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International Airline Association Calls for Immediate Solutions to Electronics Ban

Download: Printable PDF Date: 26 Mar 2017 15:34 (UTC) category:
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International Airline Association Calls for Immediate Solutions to Electronics Ban - Airlines publisher
Tatjana Obrazcova
Aircraft: Airplanes

 APEX ( Airline Passenger Experience Association ), a four-decade old international airline trade association, called for immediate government-approved security solutions for the airline electronics ban announced this week by the United States and United Kingdom. IATA calculations indicate 393 flights per week impacted by the electronics ban.  By APEX load-factor calculations, this translates into more than three million affected airline passengers per year. With airline and government coordination, APEX believes that solutions may be rapidly implemented by airlines to further increase security and allow personal electronics on-board. 

"The U.S. and U.K. this week pointed to a problem in airline security by banning electronics on certain flights.  When we take away personal electronic devices from passengers, we are bowing to a potential threat rather than providing an acceptable security solution," APEX CEO Joe Leader stated. "Chemical detection machines utilized worldwide can detect illicit items in electronics. Turning on electronics checks functionality and non-functioning electronics could be banned from flights. The expense of hand-searching every carry-on for the personal electronics ban could instead be directed to a long-term solution that serves airline passengers and safety."

APEX believes that without viable solutions provided to airlines, the electronics ban may spread well beyond the intended scope. Since the existing security scope includes individuals with travel privileges to the U.S. and U.K., these same individuals could connect via other airports where on-board personal electronics are not banned.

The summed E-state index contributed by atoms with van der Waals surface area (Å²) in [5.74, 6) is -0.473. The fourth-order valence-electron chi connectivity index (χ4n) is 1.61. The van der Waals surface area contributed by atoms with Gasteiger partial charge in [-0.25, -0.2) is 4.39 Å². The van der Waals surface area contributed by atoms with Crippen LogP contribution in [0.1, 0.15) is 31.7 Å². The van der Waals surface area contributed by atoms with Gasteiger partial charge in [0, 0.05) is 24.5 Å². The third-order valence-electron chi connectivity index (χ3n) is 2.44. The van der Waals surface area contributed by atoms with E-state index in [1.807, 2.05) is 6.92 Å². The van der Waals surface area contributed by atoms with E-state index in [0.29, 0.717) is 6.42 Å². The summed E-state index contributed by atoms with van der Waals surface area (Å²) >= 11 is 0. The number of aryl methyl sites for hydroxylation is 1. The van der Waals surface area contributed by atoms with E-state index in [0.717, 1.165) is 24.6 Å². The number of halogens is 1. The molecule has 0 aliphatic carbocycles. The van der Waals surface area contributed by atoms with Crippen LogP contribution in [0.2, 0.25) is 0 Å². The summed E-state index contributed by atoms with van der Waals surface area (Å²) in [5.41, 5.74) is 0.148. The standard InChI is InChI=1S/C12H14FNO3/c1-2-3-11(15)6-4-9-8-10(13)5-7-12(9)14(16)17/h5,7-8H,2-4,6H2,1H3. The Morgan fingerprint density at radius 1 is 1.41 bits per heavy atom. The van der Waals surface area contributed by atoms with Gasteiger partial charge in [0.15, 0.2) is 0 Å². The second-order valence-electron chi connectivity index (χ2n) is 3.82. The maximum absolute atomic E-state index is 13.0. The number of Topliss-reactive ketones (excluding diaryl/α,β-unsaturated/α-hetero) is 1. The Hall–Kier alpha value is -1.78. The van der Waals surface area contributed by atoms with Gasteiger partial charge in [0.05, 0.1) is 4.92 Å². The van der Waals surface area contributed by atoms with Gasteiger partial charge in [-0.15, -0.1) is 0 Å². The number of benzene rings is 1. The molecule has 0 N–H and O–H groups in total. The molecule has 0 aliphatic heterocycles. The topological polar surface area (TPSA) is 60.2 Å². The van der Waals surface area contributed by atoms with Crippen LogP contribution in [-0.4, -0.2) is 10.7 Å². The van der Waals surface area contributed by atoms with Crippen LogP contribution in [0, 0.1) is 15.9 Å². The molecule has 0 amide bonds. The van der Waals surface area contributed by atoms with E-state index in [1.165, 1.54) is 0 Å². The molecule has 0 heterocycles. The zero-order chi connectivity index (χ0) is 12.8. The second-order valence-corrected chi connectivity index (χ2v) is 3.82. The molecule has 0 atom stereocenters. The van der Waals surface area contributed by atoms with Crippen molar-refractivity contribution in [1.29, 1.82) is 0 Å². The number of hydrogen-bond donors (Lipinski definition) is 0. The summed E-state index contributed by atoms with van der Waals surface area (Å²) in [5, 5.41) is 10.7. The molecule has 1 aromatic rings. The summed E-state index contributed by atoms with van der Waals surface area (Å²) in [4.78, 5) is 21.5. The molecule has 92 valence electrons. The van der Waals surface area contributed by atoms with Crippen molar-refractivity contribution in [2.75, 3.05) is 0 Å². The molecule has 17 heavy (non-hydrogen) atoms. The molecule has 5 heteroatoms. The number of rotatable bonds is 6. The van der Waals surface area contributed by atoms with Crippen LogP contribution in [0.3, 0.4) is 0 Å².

"Every threat placed against global air carriers has been met with viable solutions," said Leader. "We now globally screen every checked bag, carefully scan all carry-ons, restrict liquids, conduct body-scans, and regularly conduct chemical analysis checks on items. When passengers connect internationally, they are frequently scanned again. Placing items into the cargo hold does not fully address the issue with a passenger-centric solution."

In APEX's global survey released last year, airline passengers frequently bring their personal electronics devices on-board aircraft for use in-flight:

  • 43% of worldwide airline passengers bring a tablet device on-board with 70% of these passengers using their tablet device in-flight;
  • 38% of worldwide airline passengers bring a laptop computer on-board with 42% of these passengers using their laptop in-flight; and
  • 22% of worldwide airline passengers bring e-Readers on-board with 77% of these passengers using their e-Reader in-flight.

APEX has directly engaged key U.S. and U.K. government officials on a solutions-oriented approach to make aircraft more secure and prevent the spread of the electronics ban. Until an aligned security solution has been developed by the U.S. and U.K. governments, APEX encourages full compliance of the ban by airlines, airports, and passengers.



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